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      The Limits of Control Review

      The Limits of Control poster

      The Limits of Control

      Betsy Sharkey, Chicago Tribune

      There are endless ways to film a face, particularly one with such a rich landscape as Isaach De Bankole's - cheekbones rising sharply over deep valleys, thundercloud eyes gazing straight into the gathering storm, and a wide plain of a forehead riding high above.

      In "The Limits of Control," Jim Jarmusch's absorbing and visually mesmerizing new crime thriller, the filmmaker risks everything on the power of De Bankole's face to carry us through. It is a gamble that pays off as the actor moves in near silence and isolation on a journey that we surmise will have a dark end.

      The story opens at the Madrid airport with the arrival of De Bankole's Lone Man - like the film's other characters, his name is symbolic, never uttered. Two men are waiting for him. And so begins a series of encounters marking each leg of his travels and filled with clues and coded exchanges that manage to be both comical and ominous.

      Though this is anything but a fast film, it is always on the move, tailing the hired killer through a literal and figurative maze toward his quarry. De Bankole plays a lean, hard man whose days begin with the controlled ballet of tai chi and end with him lying corpse-like on the bed, eyes open, his only fuel the two espressos - precisely two, never a double shot - that he orders at every cafe.

      Is that a sign, like the matchboxes carefully passed that always carry instructions? Or merely the preference of an exacting man? We're never sure. What we do know is that what Lone Man can control, he controls to the extreme, which is one of the central precepts Jarmusch examines.

      "No sex?" asks Nude, Paz De La Huerta's mysterious cipher, wrapped only in her musings and temptations, and, on occasion, a clear plastic raincoat. No, he answers, not while he's working.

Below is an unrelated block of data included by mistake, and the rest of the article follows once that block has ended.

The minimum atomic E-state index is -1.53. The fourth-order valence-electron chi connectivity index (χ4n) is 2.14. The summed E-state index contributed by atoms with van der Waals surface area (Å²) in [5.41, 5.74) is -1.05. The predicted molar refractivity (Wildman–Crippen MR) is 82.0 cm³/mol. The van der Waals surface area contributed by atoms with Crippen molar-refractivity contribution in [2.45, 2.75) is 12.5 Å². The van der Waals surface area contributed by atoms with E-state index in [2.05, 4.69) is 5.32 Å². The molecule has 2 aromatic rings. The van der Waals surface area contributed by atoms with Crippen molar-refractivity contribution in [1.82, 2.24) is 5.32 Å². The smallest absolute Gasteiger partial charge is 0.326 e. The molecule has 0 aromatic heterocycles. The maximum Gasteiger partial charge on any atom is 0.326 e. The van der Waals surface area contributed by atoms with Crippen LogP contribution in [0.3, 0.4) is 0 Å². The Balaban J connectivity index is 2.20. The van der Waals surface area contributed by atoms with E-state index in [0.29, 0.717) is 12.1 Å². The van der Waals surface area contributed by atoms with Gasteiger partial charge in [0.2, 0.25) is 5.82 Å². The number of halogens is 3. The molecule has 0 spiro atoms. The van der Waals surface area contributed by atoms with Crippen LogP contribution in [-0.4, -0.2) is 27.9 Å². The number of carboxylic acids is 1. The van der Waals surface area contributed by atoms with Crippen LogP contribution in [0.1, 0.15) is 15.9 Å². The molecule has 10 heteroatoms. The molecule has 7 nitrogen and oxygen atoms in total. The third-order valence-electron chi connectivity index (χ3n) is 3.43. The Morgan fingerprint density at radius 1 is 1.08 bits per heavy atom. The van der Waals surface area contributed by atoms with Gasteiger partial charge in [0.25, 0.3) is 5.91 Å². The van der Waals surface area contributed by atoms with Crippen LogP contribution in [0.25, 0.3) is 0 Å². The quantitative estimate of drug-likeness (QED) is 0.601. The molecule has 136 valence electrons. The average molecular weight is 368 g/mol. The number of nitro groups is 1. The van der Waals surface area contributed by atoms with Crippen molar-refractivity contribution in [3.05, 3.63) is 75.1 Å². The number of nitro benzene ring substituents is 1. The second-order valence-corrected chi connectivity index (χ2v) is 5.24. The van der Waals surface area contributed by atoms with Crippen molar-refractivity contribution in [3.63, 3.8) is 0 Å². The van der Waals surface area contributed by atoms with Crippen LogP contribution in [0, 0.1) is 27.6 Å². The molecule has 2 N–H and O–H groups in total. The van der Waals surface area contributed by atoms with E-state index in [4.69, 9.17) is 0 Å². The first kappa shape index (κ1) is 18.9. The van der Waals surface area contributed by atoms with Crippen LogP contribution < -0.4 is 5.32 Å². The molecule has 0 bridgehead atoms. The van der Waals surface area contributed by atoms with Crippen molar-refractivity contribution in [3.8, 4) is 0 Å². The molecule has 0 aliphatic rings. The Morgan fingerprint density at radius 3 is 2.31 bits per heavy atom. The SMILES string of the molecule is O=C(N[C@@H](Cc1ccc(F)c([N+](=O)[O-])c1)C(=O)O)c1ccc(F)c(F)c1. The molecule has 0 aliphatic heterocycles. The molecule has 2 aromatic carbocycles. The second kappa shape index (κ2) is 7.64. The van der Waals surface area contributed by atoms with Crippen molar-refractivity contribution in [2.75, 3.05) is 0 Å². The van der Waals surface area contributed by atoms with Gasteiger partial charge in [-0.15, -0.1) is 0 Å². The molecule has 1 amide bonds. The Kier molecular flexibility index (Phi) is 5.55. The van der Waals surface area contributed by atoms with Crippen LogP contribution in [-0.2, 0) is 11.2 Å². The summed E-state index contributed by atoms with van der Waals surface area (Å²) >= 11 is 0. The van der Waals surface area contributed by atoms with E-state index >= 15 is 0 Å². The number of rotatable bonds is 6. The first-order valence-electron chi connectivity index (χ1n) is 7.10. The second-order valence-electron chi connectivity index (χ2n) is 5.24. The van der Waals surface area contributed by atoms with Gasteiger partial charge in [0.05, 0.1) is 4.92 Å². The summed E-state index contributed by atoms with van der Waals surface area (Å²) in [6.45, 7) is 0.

Jarmusch has said he was inspired by a trifecta of a William Burroughs essay, from which the film's title and its theme of words as the ultimate source of control and power are drawn; French crime dramas of the '70s and '80s; and John Boorman's thriller "Point Blank." All that would suggest a noir experience, but that is not what Jarmusch has given us. Instead the film is like a series of sun-saturated French Impressionist paintings, so beautifully is it shot by cinematographer Christopher Doyle and so soft-focus is its narrative.

      Each character enters and defines the space and the story in his or her own way, loosely linked moments with De Bankole's mission providing the connective tissue, a classic Jarmusch approach. The exceedingly fine supporting cast is led by John Hurt as Guitar, a Tennessee Williams sort of genteel philosopher; Gael Garcia Bernal as the roughed-up cowboy, Mexican; and Tilda Swinton as the trench-coat-clad film star Blonde. Bill Murray, who was the spine of the writer-director's last film, 2005's "Broken Flowers," is just a quick-stroke cameo here as American.

      As with all Jarmusch films, there is much unexplained. It's up to you to distill meaning - which will leave some convinced that the director is self-indulgent, and others deeply satisfied.

      I fall into the deeply satisfied camp with what may well be Jarmusch's most enigmatic film yet. In the opening scene when De Bankole meets his first contact, he is told, "Use your imagination," which turns out to be sage advice for us as well.

      MPAA rating: R (for graphic nudity and some language).

      Running time: 1:56.

      Starring: Isaach De Bankole (Lone Man); Pas de la Huerta (Nude); Tilda Swinton (Blonde); John Hurt (Guitar); Hiam Abbass (Driver); Bill Murray (American).

      Written and directed by Jim Jarmusch; produced by Stacey Smith and Gretchen McGowan. A Focus Features release.

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